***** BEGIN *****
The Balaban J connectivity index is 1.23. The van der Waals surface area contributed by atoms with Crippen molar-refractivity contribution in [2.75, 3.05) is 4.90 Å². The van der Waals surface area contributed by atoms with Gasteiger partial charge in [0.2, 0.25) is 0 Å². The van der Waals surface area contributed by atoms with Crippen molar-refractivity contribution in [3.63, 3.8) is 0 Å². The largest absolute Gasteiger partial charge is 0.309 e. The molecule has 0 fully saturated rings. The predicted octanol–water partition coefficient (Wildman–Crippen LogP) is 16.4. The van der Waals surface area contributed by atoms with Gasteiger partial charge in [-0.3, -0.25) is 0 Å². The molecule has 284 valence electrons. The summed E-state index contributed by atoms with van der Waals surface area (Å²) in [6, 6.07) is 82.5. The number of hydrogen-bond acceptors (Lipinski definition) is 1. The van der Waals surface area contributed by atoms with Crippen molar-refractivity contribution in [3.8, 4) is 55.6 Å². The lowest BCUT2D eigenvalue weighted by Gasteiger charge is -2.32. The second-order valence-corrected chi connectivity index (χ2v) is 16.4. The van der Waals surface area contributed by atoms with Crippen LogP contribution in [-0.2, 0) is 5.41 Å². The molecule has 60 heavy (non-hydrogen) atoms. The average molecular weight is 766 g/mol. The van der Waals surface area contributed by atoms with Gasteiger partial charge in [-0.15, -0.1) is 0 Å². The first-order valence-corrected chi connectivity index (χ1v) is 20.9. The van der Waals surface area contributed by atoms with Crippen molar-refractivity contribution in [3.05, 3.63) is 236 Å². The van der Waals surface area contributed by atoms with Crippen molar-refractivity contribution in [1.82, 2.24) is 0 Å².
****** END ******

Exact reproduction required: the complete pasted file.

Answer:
The Balaban J connectivity index is 1.23. The van der Waals surface area contributed by atoms with Crippen molar-refractivity contribution in [2.75, 3.05) is 4.90 Å². The van der Waals surface area contributed by atoms with Gasteiger partial charge in [0.2, 0.25) is 0 Å². The van der Waals surface area contributed by atoms with Crippen molar-refractivity contribution in [3.63, 3.8) is 0 Å². The largest absolute Gasteiger partial charge is 0.309 e. The molecule has 0 fully saturated rings. The predicted octanol–water partition coefficient (Wildman–Crippen LogP) is 16.4. The van der Waals surface area contributed by atoms with Gasteiger partial charge in [-0.3, -0.25) is 0 Å². The molecule has 284 valence electrons. The summed E-state index contributed by atoms with van der Waals surface area (Å²) in [6, 6.07) is 82.5. The number of hydrogen-bond acceptors (Lipinski definition) is 1. The van der Waals surface area contributed by atoms with Crippen molar-refractivity contribution in [3.8, 4) is 55.6 Å². The lowest BCUT2D eigenvalue weighted by Gasteiger charge is -2.32. The second-order valence-corrected chi connectivity index (χ2v) is 16.4. The van der Waals surface area contributed by atoms with Crippen LogP contribution in [-0.2, 0) is 5.41 Å². The molecule has 60 heavy (non-hydrogen) atoms. The average molecular weight is 766 g/mol. The van der Waals surface area contributed by atoms with Gasteiger partial charge in [-0.15, -0.1) is 0 Å². The first-order valence-corrected chi connectivity index (χ1v) is 20.9. The van der Waals surface area contributed by atoms with Crippen molar-refractivity contribution in [3.05, 3.63) is 236 Å². The van der Waals surface area contributed by atoms with Crippen molar-refractivity contribution in [1.82, 2.24) is 0 Å².